Science & Enterprise subscription

Follow us on Twitter

  • A solid majority of Americans now says that climate change affects their communities, a finding that could affect f… https://t.co/FeSjrqpv7t
    about 4 hours ago
  • New post on Science and Enterprise: Infographic – Most in US Say Climate Change Affects Them https://t.co/5N2p07v38r #Science #Business
    about 4 hours ago
  • Many thanks @deansguide for the shout-out and all of your good work for lung health. I just report on stuff. Enjoy… https://t.co/nrNcveHCJM
    about 23 hours ago
  • A company developing 3-D printed outer ear tissue received a rare pediatric disease designation on its treatment de… https://t.co/Iya45fwEl2
    about 23 hours ago
  • New post on Science and Enterprise: Bioprinting Ear Tissue Tagged Rare Disease Treatment https://t.co/Cr90bNUF2E #Science #Business
    about 23 hours ago

Please share Science & Enterprise

Gecko-Inspired Adhesive Sticks to Wide Range of Materials

Gecko foot

Gecko foot (Bjørn Christian Tørrissen/Wikimedia Commons)

18 April 2014. Materials scientists and biologists at University of Massachusetts in Amherst developed an adhesive technology that attaches heavy loads to a variety of surfaces, yet can still be easily removed and reused. The journal Advanced Materials published yesterday online the work of the team led by polymer scientist Alfred Crosby (paid subscription required).

To create the technology, the UMass team emulated the adhesive properties of feet found on the Tokay gecko, a reptile found in Southeast Asia and Australia. The gecko’s feet have fine, yet stiff bristles that are integrated with the skin, tendons, and bones to enable the reptile to adhere to vertical and overhanging surfaces, yet quickly release from those surfaces when necessary.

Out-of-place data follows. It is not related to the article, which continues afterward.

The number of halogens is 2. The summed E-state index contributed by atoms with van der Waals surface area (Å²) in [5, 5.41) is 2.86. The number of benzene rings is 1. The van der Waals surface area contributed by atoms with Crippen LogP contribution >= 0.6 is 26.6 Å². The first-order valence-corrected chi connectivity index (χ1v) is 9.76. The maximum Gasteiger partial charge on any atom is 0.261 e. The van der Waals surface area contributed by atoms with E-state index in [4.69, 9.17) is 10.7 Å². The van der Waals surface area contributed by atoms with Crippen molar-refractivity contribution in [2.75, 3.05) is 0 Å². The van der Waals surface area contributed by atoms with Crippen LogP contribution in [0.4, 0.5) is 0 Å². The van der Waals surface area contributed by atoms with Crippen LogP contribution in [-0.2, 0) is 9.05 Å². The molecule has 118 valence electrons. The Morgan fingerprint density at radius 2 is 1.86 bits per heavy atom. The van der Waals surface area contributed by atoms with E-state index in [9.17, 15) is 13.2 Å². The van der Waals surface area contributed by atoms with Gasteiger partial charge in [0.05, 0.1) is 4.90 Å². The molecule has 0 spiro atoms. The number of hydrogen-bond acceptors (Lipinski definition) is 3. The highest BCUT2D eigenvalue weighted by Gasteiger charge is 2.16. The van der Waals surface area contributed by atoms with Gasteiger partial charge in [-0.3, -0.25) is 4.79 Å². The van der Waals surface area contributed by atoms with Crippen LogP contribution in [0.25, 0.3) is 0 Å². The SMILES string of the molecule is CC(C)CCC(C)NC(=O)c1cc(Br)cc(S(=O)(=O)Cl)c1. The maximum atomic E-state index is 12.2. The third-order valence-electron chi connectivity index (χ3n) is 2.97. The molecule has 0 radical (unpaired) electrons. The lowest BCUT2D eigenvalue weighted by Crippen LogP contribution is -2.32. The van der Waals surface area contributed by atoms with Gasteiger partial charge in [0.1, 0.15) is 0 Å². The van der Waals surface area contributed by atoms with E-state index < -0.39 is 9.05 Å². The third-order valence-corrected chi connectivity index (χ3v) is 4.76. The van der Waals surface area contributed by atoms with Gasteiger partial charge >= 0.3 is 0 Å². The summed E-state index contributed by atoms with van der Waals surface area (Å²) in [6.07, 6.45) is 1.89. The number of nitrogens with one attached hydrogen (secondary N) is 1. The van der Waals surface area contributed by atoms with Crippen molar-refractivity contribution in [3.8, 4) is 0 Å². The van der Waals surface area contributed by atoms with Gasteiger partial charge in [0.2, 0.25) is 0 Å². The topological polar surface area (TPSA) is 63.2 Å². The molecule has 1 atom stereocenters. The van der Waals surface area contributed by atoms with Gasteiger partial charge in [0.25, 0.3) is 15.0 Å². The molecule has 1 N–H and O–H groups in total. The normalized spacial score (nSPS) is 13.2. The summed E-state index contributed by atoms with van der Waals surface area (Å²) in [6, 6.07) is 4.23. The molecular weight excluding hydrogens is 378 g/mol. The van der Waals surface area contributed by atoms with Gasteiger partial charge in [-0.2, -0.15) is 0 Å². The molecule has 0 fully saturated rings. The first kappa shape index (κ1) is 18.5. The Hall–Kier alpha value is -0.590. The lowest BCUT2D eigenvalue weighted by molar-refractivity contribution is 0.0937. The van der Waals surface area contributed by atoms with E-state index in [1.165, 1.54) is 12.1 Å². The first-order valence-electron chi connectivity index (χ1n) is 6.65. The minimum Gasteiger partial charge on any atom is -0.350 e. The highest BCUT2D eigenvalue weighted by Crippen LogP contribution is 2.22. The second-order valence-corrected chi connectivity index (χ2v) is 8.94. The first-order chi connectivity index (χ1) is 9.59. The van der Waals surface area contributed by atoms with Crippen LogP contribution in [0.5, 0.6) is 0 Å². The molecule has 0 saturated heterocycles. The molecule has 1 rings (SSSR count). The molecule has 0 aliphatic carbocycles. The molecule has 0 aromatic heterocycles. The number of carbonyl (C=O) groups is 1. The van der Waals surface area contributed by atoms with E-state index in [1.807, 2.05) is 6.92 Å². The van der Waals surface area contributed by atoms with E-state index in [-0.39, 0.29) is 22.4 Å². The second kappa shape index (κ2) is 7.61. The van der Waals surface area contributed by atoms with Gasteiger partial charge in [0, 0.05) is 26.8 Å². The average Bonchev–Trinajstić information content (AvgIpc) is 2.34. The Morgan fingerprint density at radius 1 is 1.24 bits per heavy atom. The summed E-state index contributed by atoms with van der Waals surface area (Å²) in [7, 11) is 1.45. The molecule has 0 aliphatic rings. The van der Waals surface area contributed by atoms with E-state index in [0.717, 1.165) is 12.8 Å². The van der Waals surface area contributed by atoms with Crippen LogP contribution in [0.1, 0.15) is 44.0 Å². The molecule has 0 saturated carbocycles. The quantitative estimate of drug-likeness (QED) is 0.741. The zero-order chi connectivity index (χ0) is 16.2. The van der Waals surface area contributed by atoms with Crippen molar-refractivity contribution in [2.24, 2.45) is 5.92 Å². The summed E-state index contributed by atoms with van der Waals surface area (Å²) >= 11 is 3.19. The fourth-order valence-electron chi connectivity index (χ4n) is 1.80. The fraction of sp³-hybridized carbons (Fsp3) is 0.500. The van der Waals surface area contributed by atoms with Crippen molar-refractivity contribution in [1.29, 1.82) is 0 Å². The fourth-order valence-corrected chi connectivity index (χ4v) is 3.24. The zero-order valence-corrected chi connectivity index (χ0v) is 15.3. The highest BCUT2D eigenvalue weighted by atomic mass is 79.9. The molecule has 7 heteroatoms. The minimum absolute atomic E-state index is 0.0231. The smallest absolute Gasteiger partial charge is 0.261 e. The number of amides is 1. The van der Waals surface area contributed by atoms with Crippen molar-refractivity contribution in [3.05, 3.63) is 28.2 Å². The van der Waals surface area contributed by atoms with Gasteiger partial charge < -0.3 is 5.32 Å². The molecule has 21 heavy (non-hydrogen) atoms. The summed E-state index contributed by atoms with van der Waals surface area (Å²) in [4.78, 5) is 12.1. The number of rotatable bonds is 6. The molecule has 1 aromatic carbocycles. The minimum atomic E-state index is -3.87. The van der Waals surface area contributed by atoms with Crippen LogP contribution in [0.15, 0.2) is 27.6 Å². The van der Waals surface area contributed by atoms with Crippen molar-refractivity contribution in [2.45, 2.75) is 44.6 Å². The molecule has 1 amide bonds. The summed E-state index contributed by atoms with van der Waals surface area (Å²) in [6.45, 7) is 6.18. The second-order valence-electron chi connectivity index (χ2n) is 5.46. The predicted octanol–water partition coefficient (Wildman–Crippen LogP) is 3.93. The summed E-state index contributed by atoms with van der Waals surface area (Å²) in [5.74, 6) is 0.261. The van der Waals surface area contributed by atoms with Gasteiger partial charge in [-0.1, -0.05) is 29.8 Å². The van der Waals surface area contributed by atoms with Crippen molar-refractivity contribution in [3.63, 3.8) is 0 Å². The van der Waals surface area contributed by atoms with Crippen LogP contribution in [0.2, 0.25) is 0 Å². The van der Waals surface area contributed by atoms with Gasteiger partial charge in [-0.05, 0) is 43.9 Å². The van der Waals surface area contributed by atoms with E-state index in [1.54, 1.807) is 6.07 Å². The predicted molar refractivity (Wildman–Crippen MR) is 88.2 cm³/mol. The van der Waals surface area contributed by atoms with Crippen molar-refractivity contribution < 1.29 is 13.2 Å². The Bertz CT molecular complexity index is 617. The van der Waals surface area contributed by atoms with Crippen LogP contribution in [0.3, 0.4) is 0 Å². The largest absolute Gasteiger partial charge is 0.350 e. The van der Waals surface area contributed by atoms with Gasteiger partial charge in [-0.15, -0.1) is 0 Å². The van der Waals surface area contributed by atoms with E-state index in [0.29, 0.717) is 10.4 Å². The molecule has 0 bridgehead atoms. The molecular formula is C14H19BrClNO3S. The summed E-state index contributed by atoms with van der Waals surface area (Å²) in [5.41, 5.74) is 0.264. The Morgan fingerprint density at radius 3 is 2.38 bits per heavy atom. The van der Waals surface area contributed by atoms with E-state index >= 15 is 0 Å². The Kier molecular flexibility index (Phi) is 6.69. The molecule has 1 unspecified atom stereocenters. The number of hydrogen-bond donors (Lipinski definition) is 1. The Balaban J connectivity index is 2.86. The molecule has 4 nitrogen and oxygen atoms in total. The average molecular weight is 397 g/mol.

Crosby and colleagues designed the adhesive, called Geckskin, to use draping adhesion, where the adhering material conforms to the target surface, while maintaining a high, elastic stiffness in directions where force is applied. This method more evenly distributes the load across the surface area of the adhering pad, yet it still can be easily detached without leaving a residue.

Geckskin, say its inventors, uses Kevlar or carbon fiber to provide the stiffness on the skin, combined with soft elastomers — polymers with elastic properties — such as polyurethane on the pad. The materials used in Geckskin are off-the-shelf commodities, not those created through complex processes, such as nanotechnology.

In earlier versions of Geckskin, the researchers showed it could adhere to smooth surfaces, such as glass. For its latest iteration, the researchers were able to fine-tune the relative stiffness of the materials making it possible to adhere to more types of common materials, including drywall and wood.

In their Advanced Materials paper, Crosby and colleagues tested the adhesive with three types of everyday materials, to emulate the adhesive force of the Tokay gecko. The researchers report the results showed the new Geckskin could adhere to these surfaces with forces that exceeded those of the gecko.

The university has a patent pending on the invention and offers the technology for licensing.

In the following video (7 minutes), co-inventors Mike Bartlett and Daniel King demonstrate Geckskin to attach and remove a display monitor from a number of indoor and outdoor surfaces, and appear to enjoy every minute of it.

Read more:

*     *     *

Please share Science & Enterprise ...
error

Comments are closed.